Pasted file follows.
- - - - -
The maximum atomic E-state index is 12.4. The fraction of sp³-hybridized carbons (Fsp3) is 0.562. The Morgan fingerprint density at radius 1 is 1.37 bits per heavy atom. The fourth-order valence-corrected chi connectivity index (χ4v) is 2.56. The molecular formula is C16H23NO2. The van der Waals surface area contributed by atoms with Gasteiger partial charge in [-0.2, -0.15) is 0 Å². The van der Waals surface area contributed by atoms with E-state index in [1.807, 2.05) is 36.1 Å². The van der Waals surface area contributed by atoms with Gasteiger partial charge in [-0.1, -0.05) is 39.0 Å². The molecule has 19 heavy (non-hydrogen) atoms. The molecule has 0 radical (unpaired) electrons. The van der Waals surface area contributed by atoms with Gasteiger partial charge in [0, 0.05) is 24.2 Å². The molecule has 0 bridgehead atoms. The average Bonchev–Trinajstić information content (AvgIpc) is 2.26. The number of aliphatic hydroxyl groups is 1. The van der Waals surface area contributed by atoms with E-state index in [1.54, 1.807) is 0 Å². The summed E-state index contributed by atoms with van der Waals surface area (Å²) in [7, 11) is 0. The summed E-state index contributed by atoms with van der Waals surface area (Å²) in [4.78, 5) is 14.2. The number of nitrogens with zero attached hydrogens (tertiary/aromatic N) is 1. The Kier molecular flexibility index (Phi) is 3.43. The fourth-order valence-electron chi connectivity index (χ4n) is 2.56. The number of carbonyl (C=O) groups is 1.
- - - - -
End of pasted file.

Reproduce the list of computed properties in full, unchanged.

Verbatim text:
The maximum atomic E-state index is 12.4. The fraction of sp³-hybridized carbons (Fsp3) is 0.562. The Morgan fingerprint density at radius 1 is 1.37 bits per heavy atom. The fourth-order valence-corrected chi connectivity index (χ4v) is 2.56. The molecular formula is C16H23NO2. The van der Waals surface area contributed by atoms with Gasteiger partial charge in [-0.2, -0.15) is 0 Å². The van der Waals surface area contributed by atoms with E-state index in [1.807, 2.05) is 36.1 Å². The van der Waals surface area contributed by atoms with Gasteiger partial charge in [-0.1, -0.05) is 39.0 Å². The molecule has 19 heavy (non-hydrogen) atoms. The molecule has 0 radical (unpaired) electrons. The van der Waals surface area contributed by atoms with Gasteiger partial charge in [0, 0.05) is 24.2 Å². The molecule has 0 bridgehead atoms. The average Bonchev–Trinajstić information content (AvgIpc) is 2.26. The number of aliphatic hydroxyl groups is 1. The van der Waals surface area contributed by atoms with E-state index in [1.54, 1.807) is 0 Å². The summed E-state index contributed by atoms with van der Waals surface area (Å²) in [7, 11) is 0. The summed E-state index contributed by atoms with van der Waals surface area (Å²) in [4.78, 5) is 14.2. The number of nitrogens with zero attached hydrogens (tertiary/aromatic N) is 1. The Kier molecular flexibility index (Phi) is 3.43. The fourth-order valence-electron chi connectivity index (χ4n) is 2.56. The number of carbonyl (C=O) groups is 1.